Posted on August 01, 2008 in Speeches and Appearances

I am Arab American. My family came to this great country from Lebanon almost a century ago. They, like hundreds of thousands of other Arab immigrants, came because of the freedom America promised, and the opportunity it provided.

Beginning in a little enclave in Brooklyn, where Kahlil Gibran wrote his most famous work, Arab Americans fanned out across the country. Like the rest of their generation, they survived two Great Wars and a Depression. Yet, despite the hardships they endured and because of the sacrifices they made, they were able to provide their children with the better life they had hoped to find when they arrived on our shores.

In the past sixty years, the descendants of that first wave have been joined by new waves of immigrants from across the Arab world. Today there are almost four million Arab Americans. We are farm workers in California and auto workers in Detroit; doctors in Houston and businessmen in Chicago. We are teachers and lawyers; elected officials, firefighters and police officers; entertainers, athletes and CEOs. Though a diverse community, we share two core beliefs: a love and appreciation of the greatness of America, and a respect for and an attachment to the heritage of our ancestors.

We approach this election, profoundly aware of its importance. Like most Americans, we believe the past eight years have been devastating for our nation. The recklessness and neglect demonstrated by the Bush Administration have taken a toll.

At home we face a shrinking economy. Our industrial base continues to erode, leaving broken communities in the wake of factory closures and the exportation of jobs overseas. Confidence in our financial institutions is at an all-time low as a result of corporate scandals and financial crises that threaten the pensions and homes of millions. In the broader economy, the rising costs of healthcare, education, energy – and, now, even food – coincide with the decline in income for the middle class. And in the wake of Hurricane Katrina, we lost confidence in the ability of our government to care for our people’s most basic needs.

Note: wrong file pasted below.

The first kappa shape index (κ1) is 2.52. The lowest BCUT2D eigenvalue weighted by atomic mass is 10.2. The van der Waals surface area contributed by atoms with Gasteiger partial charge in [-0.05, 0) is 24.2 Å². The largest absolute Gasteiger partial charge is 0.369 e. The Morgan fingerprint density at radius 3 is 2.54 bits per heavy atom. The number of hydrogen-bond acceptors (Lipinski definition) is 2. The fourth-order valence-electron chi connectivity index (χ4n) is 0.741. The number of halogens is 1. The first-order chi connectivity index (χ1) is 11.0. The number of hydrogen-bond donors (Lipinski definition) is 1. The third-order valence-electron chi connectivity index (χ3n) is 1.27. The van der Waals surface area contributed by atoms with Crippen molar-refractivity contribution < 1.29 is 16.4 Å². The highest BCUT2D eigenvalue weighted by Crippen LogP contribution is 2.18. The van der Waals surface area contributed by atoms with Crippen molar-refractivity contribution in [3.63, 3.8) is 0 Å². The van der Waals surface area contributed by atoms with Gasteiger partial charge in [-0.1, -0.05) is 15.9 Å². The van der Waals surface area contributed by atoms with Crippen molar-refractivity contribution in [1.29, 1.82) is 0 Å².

As a result, for many, the American dream that inspired millions is in danger of becoming out of reach. And many Americans are no longer confident that their children will be able to match their standard of living.

In the face of these great challenges, the Bush Administration has displayed the characteristics that have become their hallmarks: neglect when action might have made a difference; ignoring reality and, instead, imposing ideologically-based policy when they do act; and, when they inevitably fail, either working to change the subject or dumbing down the definition of victory.

Nowhere has misguided Bush Administration policy been more evident than their behavior in the aftermath of the terrorist attacks of September 11th. In the wake of this horror, the American people were united, and the world community rallied in support. But in response to this crisis, the Administration undertook domestic and foreign policies that have shredded our Constitution and squandered international goodwill, while engaging in an ill-conceived unilateral war that has left us at greater risk in a world that has rejected our leadership.

As Arab Americans, we feel the effect of these misguided policies acutely. As a community that maintains close ties to the Middle East, where the United States was once revered, we are stung by anti-American anger, and the disgrace brought to our nation by Abu Ghraib, Guantanamo, and torture. At the same time, recent Arab immigrants have been profiled, detained and deported without due process. The values that we once projected to the world and protected at home, we now see degraded.

We feel personally the trauma of Iraq, as one-fifth of that country’s population have become refugees or internally displaced persons. 25,000 Arab Americans visiting family members in Lebanon were trapped, and waited too long for help in evacuating, during the war that devastated that country in 2006. And Palestinian Americans, who had such great hope in the prospects of peace during the 1990s, saw this Administration neglect that process, and then elevate a vision of two states while doing little to make that vision real.